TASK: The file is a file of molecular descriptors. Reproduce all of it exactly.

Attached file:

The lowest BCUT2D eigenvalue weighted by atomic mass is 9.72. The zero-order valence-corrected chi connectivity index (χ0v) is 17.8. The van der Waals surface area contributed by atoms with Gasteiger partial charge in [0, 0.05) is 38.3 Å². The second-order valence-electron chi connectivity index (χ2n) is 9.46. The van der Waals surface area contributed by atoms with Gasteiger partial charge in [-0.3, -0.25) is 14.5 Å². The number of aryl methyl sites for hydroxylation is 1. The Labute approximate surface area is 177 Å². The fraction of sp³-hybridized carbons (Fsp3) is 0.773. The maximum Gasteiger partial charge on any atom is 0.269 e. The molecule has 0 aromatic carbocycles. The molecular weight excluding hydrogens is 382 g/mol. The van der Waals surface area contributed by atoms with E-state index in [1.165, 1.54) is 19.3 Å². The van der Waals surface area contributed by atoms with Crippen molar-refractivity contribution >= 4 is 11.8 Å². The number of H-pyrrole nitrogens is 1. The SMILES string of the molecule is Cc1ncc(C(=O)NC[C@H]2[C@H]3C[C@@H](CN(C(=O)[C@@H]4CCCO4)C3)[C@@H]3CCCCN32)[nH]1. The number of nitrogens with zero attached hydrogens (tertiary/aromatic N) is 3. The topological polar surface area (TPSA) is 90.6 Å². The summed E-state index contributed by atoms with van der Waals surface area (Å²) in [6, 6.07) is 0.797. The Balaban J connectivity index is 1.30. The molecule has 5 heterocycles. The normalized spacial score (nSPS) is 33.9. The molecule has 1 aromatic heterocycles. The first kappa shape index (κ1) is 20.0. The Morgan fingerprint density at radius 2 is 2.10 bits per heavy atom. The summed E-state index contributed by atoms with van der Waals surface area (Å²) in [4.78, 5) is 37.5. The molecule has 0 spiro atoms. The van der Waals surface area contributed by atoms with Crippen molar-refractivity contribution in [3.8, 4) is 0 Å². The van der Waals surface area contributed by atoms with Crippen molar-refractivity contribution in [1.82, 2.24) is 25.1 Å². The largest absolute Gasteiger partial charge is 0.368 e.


The lowest BCUT2D eigenvalue weighted by atomic mass is 9.72. The zero-order valence-corrected chi connectivity index (χ0v) is 17.8. The van der Waals surface area contributed by atoms with Gasteiger partial charge in [0, 0.05) is 38.3 Å². The second-order valence-electron chi connectivity index (χ2n) is 9.46. The van der Waals surface area contributed by atoms with Gasteiger partial charge in [-0.3, -0.25) is 14.5 Å². The number of aryl methyl sites for hydroxylation is 1. The Labute approximate surface area is 177 Å². The fraction of sp³-hybridized carbons (Fsp3) is 0.773. The maximum Gasteiger partial charge on any atom is 0.269 e. The molecule has 0 aromatic carbocycles. The molecular weight excluding hydrogens is 382 g/mol. The van der Waals surface area contributed by atoms with E-state index in [1.165, 1.54) is 19.3 Å². The van der Waals surface area contributed by atoms with Crippen molar-refractivity contribution >= 4 is 11.8 Å². The number of H-pyrrole nitrogens is 1. The SMILES string of the molecule is Cc1ncc(C(=O)NC[C@H]2[C@H]3C[C@@H](CN(C(=O)[C@@H]4CCCO4)C3)[C@@H]3CCCCN32)[nH]1. The number of nitrogens with zero attached hydrogens (tertiary/aromatic N) is 3. The topological polar surface area (TPSA) is 90.6 Å². The summed E-state index contributed by atoms with van der Waals surface area (Å²) in [6, 6.07) is 0.797. The Balaban J connectivity index is 1.30. The molecule has 5 heterocycles. The normalized spacial score (nSPS) is 33.9. The molecule has 1 aromatic heterocycles. The first kappa shape index (κ1) is 20.0. The Morgan fingerprint density at radius 2 is 2.10 bits per heavy atom. The summed E-state index contributed by atoms with van der Waals surface area (Å²) in [4.78, 5) is 37.5. The molecule has 0 spiro atoms. The van der Waals surface area contributed by atoms with Crippen molar-refractivity contribution in [3.8, 4) is 0 Å². The van der Waals surface area contributed by atoms with Crippen molar-refractivity contribution in [1.82, 2.24) is 25.1 Å². The largest absolute Gasteiger partial charge is 0.368 e.